Current time:0:00Total duration:8:54
0 energy points
Sal introduces statistics and explains the three different ways to describe the center of a data set. Created by Sal Khan.
Video transcript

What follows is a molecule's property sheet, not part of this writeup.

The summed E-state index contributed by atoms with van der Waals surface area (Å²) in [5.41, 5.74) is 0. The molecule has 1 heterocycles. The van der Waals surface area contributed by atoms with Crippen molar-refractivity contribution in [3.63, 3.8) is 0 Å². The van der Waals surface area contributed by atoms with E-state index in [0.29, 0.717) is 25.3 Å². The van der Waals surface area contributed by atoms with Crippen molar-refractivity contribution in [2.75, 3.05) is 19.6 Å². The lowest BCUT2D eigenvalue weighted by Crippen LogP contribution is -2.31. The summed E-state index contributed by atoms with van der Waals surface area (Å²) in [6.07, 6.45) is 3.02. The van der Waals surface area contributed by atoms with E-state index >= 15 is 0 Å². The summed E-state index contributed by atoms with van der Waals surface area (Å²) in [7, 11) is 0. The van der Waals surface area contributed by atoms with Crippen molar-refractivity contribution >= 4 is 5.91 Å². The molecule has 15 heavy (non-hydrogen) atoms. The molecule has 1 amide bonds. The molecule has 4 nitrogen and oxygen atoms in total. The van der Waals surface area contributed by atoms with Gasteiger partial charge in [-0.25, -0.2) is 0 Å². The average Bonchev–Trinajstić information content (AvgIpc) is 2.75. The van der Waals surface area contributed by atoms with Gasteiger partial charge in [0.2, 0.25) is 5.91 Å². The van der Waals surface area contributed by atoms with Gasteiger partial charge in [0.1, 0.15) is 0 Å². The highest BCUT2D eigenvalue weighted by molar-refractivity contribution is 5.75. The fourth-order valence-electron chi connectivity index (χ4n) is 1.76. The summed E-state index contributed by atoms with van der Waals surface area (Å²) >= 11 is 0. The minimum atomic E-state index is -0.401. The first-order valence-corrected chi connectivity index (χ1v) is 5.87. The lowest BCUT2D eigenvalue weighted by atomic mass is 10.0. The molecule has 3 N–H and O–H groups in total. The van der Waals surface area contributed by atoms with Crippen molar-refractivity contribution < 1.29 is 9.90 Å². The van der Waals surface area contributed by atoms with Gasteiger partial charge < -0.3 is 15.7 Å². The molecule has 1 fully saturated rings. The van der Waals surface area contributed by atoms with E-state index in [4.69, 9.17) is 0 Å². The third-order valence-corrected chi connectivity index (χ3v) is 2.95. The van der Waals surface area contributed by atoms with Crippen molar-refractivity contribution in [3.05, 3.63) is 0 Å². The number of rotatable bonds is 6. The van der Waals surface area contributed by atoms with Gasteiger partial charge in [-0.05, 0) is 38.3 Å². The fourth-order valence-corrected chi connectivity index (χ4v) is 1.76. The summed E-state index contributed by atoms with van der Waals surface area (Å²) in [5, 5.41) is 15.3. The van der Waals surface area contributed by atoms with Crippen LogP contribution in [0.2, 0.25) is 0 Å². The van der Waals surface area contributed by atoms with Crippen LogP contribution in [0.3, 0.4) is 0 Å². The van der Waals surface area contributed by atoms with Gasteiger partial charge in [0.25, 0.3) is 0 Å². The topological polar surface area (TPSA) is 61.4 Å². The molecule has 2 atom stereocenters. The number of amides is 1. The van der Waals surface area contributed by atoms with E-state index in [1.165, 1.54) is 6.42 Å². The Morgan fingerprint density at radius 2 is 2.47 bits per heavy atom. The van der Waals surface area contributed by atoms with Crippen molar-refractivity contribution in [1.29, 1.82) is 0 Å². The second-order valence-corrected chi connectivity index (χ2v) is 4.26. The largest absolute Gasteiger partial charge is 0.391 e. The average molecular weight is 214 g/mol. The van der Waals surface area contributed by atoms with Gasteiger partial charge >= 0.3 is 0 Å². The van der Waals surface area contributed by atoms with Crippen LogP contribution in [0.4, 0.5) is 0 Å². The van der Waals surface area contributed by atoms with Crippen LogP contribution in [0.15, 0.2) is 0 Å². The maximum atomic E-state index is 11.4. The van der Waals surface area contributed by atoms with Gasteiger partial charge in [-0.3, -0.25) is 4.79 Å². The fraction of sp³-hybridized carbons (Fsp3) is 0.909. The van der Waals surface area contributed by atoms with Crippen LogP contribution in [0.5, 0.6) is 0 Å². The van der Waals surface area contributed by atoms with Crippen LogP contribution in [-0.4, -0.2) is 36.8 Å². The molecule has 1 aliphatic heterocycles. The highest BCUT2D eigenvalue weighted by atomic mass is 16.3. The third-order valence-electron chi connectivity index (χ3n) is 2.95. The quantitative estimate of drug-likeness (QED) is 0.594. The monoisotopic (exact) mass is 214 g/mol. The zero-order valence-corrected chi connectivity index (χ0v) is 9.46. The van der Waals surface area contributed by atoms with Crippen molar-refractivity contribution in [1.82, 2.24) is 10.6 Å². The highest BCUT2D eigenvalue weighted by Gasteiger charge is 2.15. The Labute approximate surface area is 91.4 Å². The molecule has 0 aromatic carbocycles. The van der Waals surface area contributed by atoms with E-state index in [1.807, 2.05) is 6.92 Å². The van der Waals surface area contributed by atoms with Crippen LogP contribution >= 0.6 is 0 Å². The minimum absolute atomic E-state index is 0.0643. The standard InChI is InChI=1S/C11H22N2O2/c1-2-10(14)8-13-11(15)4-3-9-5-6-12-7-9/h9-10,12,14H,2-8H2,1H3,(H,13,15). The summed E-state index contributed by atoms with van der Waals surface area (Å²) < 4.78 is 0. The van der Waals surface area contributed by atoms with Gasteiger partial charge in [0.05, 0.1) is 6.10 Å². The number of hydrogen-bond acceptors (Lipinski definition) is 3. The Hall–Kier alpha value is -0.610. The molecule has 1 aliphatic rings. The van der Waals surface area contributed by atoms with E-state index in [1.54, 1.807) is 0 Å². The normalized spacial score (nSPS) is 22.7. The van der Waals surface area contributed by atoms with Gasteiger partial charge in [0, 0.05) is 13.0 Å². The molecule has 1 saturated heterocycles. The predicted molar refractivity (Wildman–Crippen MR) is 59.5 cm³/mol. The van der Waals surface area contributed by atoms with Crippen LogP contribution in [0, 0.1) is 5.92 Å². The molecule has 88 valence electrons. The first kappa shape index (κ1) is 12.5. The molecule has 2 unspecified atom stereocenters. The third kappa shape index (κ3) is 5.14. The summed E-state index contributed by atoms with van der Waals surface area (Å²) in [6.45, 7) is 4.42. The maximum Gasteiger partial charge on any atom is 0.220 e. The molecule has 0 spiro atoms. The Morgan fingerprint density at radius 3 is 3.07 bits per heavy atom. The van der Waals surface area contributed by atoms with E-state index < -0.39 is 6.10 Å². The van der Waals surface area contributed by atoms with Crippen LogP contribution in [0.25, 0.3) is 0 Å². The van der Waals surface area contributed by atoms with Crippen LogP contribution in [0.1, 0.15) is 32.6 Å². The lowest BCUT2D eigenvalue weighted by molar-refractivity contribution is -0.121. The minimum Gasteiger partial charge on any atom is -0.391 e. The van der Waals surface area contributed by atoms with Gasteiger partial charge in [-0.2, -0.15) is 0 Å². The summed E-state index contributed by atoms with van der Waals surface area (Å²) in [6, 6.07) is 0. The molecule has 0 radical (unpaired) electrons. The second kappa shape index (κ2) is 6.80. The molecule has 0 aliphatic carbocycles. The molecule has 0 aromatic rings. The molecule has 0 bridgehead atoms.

We will now begin our journey into the world of statistics, which is really a way to understand or get our head around data. So statistics is all about data. And as we begin our journey into the world of statistics, we will be doing a lot of what we can call descriptive statistics. So if we have a bunch of data, and if we want to tell something about all of that data without giving them all of the data, can we somehow describe it with a smaller set of numbers? So that's what we're going to focus on. And then once we build our toolkit on the descriptive statistics, then we can start to make inferences about that data, start to make conclusions, start to make judgments. And we'll start to do a lot of inferential statistics, make inferences. So with that out of the way, let's think about how we can describe data. So let's say we have a set of numbers. We can consider this to be data. Maybe we're measuring the heights of our plants in our garden. And let's say we have six plants. And the heights are 4 inches, 3 inches, 1 inch, 6 inches, and another one's 1 inch, and another one is 7 inches. And let's say someone just said-- in another room, not looking at your plants, just said, well, you know, how tall are your plants? And they only want to hear one number. They want to somehow have one number that represents all of these different heights of plants. How would you do that? Well, you'd say, well, how can I find something that-- maybe I want a typical number. Maybe I want some number that somehow represents the middle. Maybe I want the most frequent number. Maybe I want the number that somehow represents the center of all of these numbers. And if you said any of those things, you would actually have done the same things that the people who first came up with descriptive statistics said. They said, well, how can we do it? And we'll start by thinking of the idea of average. And in every day terminology, average has a very particular meaning, as we'll see. When many people talk about average, they're talking about the arithmetic mean, which we'll see shortly. But in statistics, average means something more general. It really means give me a typical, or give me a middle number, or-- and these are or's. And really it's an attempt to find a measure of central tendency. So once again, you have a bunch of numbers. You're somehow trying to represent these with one number we'll call the average, that's somehow typical, or middle, or the center somehow of these numbers. And as we'll see, there's many types of averages. The first is the one that you're probably most familiar with. It's the one-- and people talk about hey, the average on this exam or the average height. And that's the arithmetic mean. Just let me write it in. I'll write in yellow, arithmetic mean. When arithmetic is a noun, we call it arithmetic. When it's an adjective like this, we call it arithmetic, arithmetic mean. And this is really just the sum of all the numbers divided by-- this is a human-constructed definition that we've found useful-- the sum of all these numbers divided by the number of numbers we have. So given that, what is the arithmetic mean of this data set? Well, let's just compute it. It's going to be 4 plus 3 plus 1 plus 6 plus 1 plus 7 over the number of data points we have. So we have six data points. So we're going to divide by 6. And we get 4 plus 3 is 7, plus 1 is 8, plus 6 is 14, plus 1 is 15, plus 7. 15 plus 7 is 22. Let me do that one more time. You have 7, 8, 14, 15, 22, all of that over 6. And we could write this as a mixed number. 6 goes into 22 three times with a remainder of 4. So it's 3 and 4/6, which is the same thing as 3 and 2/3. We could write this as a decimal with 3.6 repeating. So this is also 3.6 repeating. We could write it any one of those ways. But this is kind of a representative number. This is trying to get at a central tendency. Once again, these are human-constructed. No one ever-- it's not like someone just found some religious document that said, this is the way that the arithmetic mean must be defined. It's not as pure of a computation as, say, finding the circumference of the circle, which there really is-- that was kind of-- we studied the universe. And that just fell out of our study of the universe. It's a human-constructed definition that we found useful. Now there are other ways to measure the average or find a typical or middle value. The other very typical way is the median. And I will write median. I'm running out of colors. I will write median in pink. So there is the median. And the median is literally looking for the middle number. So if you were to order all the numbers in your set and find the middle one, then that is your median. So given that, what's the median of this set of numbers going to be? Let's try to figure it out. Let's try to order it. So we have 1. Then we have another 1. Then we have a 3. Then we have a 4, a 6, and a 7. So all I did is I reordered this. And so what's the middle number? Well, you look here. Since we have an even number of numbers, we have six numbers, there's not one middle number. You actually have two middle numbers here. You have two middle numbers right over here. You have the 3 and the 4. And in this case, when you have two middle numbers, you actually go halfway between these two numbers. You're essentially taking the arithmetic mean of these two numbers to find the median. So the median is going to be halfway in-between 3 and 4, which is going to be 3.5. So the median in this case is 3.5. So if you have an even number of numbers, the median or the middle two, the-- essentially the arithmetic mean of the middle two, or halfway between the middle two. If you have an odd number of numbers, it's a little bit easier to compute. And just so that we see that, let me give you another data set. Let's say our data set-- and I'll order it for us-- let's say our data set was 0, 7, 50, I don't know, 10,000, and 1 million. Let's say that is our data set. Kind of a crazy data set. But in this situation, what is our median? Well, here we have five numbers. We have an odd number of numbers. So it's easier to pick out a middle. The middle is the number that is greater than two of the numbers and is less than two of the numbers. It's exactly in the middle. So in this case, our median is 50. Now, the third measure of central tendency, and this is the one that's probably used least often in life, is the mode. And people often forget about it. It sounds like something very complex. But what we'll see is it's actually a very straightforward idea. And in some ways, it is the most basic idea. So the mode is actually the most common number in a data set, if there is a most common number. If all of the numbers are represented equally, if there's no one single most common number, then you have no mode. But given that definition of the mode, what is the single most common number in our original data set, in this data set right over here? Well, we only have one 4. We only have one 3. But we have two 1's. We have one 6 and one 7. So the number that shows up the most number of times here is our 1. So the mode, the most typical number, the most common number here is a 1. So, you see, these are all different ways of trying to get at a typical, or middle, or central tendency. But they do it in very, very different ways. And as we study more and more statistics, we'll see that they're good for different things. This is used very frequently. The median is really good if you have some kind of crazy number out here that could have otherwise skewed the arithmetic mean. The mode could also be useful in situations like that, especially if you do have one number that's showing up a lot more frequently. Anyway, I'll leave you there. And we'll-- the next few videos, we will explore statistics even deeper.